The central dogma of molecular biology
Discovering the role of DNA: When one thinks about the laws of genetic information transmission, the first thing that comes to mind is experiments with peas: characteristics of a strain (color of the flowers, shape of the peas, etc.) are observed in the oﬀspring with proportions resulting from the transmission of half of each parent’s information. Yet these experiments led by Johann Gregor Mendel throughout his years in his monastery (?) did not encounter at the time the enthusiasm one could expect. Even though he is now recognized as the pioneer of molecular biology, and the father of hereditary genetic information, it is not until the early 20th century that credit was given to his work. Even then, when in 1944 the biological specificity of the Deoxyribonucleic Acid (DNA) was discovered (?), the work was not well accepted and diﬀused in the scientific community. It is only when its structure was discovered by ? that DNA turned fundamental in the comprehension of living organisms.
DNA and genetic information: DNA is a molecule made of two long sequences of nucleotides called strands, and is present under the form of chromosomes in each cell of an organism: in the cytoplasm in prokaryotes, and in the nucleus in eukaryotes. Nucleotides are made of a five-carbon sugar, one or more phosphate groups and one of 4 possible nucleobases: Adenine (A), Guanine (G), Thymine (T ) and Cytosine (C). The structure of nucleotides (most commonly referred to as bases) gives an orientation, said 50 to 30, to the strand of DNA: the numbers refer to the direction of the 3rd and 5th carbon atoms of the sugar molecule. The couples of nucleotides A-T and C-G are complementary, meaning that they can hybridize, i.e. bound together, through hydrogen bounds in such a way that their orientation is opposite. DNA strands, the Watson (or positive) strand, and the Crick (or negative) strand, are themselves said complementary as the sequence of nucleotides they are made of are hybridized. Figure 1.1 illustrates a possible fragment of DNA.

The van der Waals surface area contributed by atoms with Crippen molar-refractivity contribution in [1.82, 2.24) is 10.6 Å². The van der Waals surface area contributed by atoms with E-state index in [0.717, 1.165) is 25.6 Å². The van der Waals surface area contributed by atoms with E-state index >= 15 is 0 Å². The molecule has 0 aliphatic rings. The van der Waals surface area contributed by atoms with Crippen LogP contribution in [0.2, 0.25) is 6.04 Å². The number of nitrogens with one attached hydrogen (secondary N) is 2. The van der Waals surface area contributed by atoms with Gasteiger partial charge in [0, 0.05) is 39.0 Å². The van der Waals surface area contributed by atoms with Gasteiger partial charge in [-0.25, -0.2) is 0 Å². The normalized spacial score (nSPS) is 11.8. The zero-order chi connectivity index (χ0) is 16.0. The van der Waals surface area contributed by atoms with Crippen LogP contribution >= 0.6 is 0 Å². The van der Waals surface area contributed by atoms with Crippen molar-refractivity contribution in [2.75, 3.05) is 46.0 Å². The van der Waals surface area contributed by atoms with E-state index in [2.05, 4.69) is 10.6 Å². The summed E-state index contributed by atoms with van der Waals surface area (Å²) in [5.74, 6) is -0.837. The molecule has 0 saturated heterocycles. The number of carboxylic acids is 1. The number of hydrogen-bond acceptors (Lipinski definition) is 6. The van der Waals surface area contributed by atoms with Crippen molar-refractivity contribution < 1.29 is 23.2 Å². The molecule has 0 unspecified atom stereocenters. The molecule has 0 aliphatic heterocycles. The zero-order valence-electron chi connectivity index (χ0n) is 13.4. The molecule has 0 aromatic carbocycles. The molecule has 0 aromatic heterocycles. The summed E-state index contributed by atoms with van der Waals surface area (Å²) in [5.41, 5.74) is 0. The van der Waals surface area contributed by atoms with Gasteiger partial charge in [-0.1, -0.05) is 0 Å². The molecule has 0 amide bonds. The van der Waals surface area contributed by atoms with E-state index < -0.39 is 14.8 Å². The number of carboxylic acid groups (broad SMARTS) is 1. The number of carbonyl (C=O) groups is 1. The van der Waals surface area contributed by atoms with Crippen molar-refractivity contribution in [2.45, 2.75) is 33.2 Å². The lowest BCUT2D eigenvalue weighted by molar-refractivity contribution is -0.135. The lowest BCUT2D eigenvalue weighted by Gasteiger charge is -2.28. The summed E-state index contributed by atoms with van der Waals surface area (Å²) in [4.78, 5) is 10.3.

The central dogma of molecular biology
This hybridization property is the base of natural perpetuation and propagation of the genetic information. It is also the foundation of all sequencing technologies (see Section 1.1.2). When two complementary sequences of nucleotides are present in a medium, they will naturally tend to hybridize to form a double-stranded molecule. Moreover, some specific enzymes, the DNA polymerases, are responsible for DNA replication: reading a strand of DNA from the 50 to the 30 end, they create the complementary strand by associating a T to an A, an A to a T , a C to a G and a G to a C. These sequences of nucleotides are now known to encode for the expression of the phenotype (observable characteristics of organisms) by a process known as the Central Dogma illustrated in Figure 1.2.
Central dogma: In its simplest form, the central dogma can be described as follows. Some regions of the DNA, called genes, contain the inherited genetic information; they are separated by regions said ‘non-coding’. Genes are transcribed into Ribonucleic Acid (RNA). RNA is a molecule very similar to DNA with the two main following diﬀerences: it is usually single-stranded, and Thymine (T ) is replaced by a very similar Uracil (U) nucleobase. This RNA molecule is then itself translated into sequences of amino acids named proteins, essential components responsible for most regulating activities of the organism.